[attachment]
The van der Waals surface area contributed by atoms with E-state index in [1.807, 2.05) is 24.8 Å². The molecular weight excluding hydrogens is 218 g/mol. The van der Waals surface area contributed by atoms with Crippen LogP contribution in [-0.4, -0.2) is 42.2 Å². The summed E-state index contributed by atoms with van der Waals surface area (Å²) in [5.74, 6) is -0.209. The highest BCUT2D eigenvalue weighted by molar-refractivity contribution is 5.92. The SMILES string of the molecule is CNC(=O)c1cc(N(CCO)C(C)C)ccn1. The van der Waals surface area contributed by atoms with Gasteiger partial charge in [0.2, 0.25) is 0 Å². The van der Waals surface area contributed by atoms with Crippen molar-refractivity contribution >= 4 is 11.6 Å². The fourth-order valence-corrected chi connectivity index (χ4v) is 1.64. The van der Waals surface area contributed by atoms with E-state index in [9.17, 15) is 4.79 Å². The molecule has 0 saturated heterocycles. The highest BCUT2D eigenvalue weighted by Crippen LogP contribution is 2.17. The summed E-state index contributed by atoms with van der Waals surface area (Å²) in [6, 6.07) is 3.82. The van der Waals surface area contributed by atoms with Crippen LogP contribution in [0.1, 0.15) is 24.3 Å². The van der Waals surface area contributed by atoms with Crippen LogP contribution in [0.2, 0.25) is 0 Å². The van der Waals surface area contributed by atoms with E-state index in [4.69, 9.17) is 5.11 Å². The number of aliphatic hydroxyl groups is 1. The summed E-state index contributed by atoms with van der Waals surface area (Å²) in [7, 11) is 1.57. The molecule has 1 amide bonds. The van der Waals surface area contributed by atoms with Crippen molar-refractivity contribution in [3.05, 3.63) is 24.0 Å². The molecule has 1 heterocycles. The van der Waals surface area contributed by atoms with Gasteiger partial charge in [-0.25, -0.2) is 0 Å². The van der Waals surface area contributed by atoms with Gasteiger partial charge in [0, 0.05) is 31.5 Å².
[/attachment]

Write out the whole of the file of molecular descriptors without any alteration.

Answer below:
The van der Waals surface area contributed by atoms with E-state index in [1.807, 2.05) is 24.8 Å². The molecular weight excluding hydrogens is 218 g/mol. The van der Waals surface area contributed by atoms with Crippen LogP contribution in [-0.4, -0.2) is 42.2 Å². The summed E-state index contributed by atoms with van der Waals surface area (Å²) in [5.74, 6) is -0.209. The highest BCUT2D eigenvalue weighted by molar-refractivity contribution is 5.92. The SMILES string of the molecule is CNC(=O)c1cc(N(CCO)C(C)C)ccn1. The van der Waals surface area contributed by atoms with Gasteiger partial charge in [0.2, 0.25) is 0 Å². The van der Waals surface area contributed by atoms with Crippen molar-refractivity contribution >= 4 is 11.6 Å². The fourth-order valence-corrected chi connectivity index (χ4v) is 1.64. The van der Waals surface area contributed by atoms with E-state index in [9.17, 15) is 4.79 Å². The molecule has 0 saturated heterocycles. The highest BCUT2D eigenvalue weighted by Crippen LogP contribution is 2.17. The summed E-state index contributed by atoms with van der Waals surface area (Å²) in [6, 6.07) is 3.82. The van der Waals surface area contributed by atoms with Crippen LogP contribution in [0.1, 0.15) is 24.3 Å². The van der Waals surface area contributed by atoms with Crippen LogP contribution in [0.2, 0.25) is 0 Å². The van der Waals surface area contributed by atoms with E-state index in [4.69, 9.17) is 5.11 Å². The number of aliphatic hydroxyl groups is 1. The summed E-state index contributed by atoms with van der Waals surface area (Å²) in [7, 11) is 1.57. The molecule has 1 amide bonds. The van der Waals surface area contributed by atoms with Crippen molar-refractivity contribution in [3.05, 3.63) is 24.0 Å². The molecule has 1 heterocycles. The van der Waals surface area contributed by atoms with Gasteiger partial charge in [-0.25, -0.2) is 0 Å². The van der Waals surface area contributed by atoms with Gasteiger partial charge in [0, 0.05) is 31.5 Å².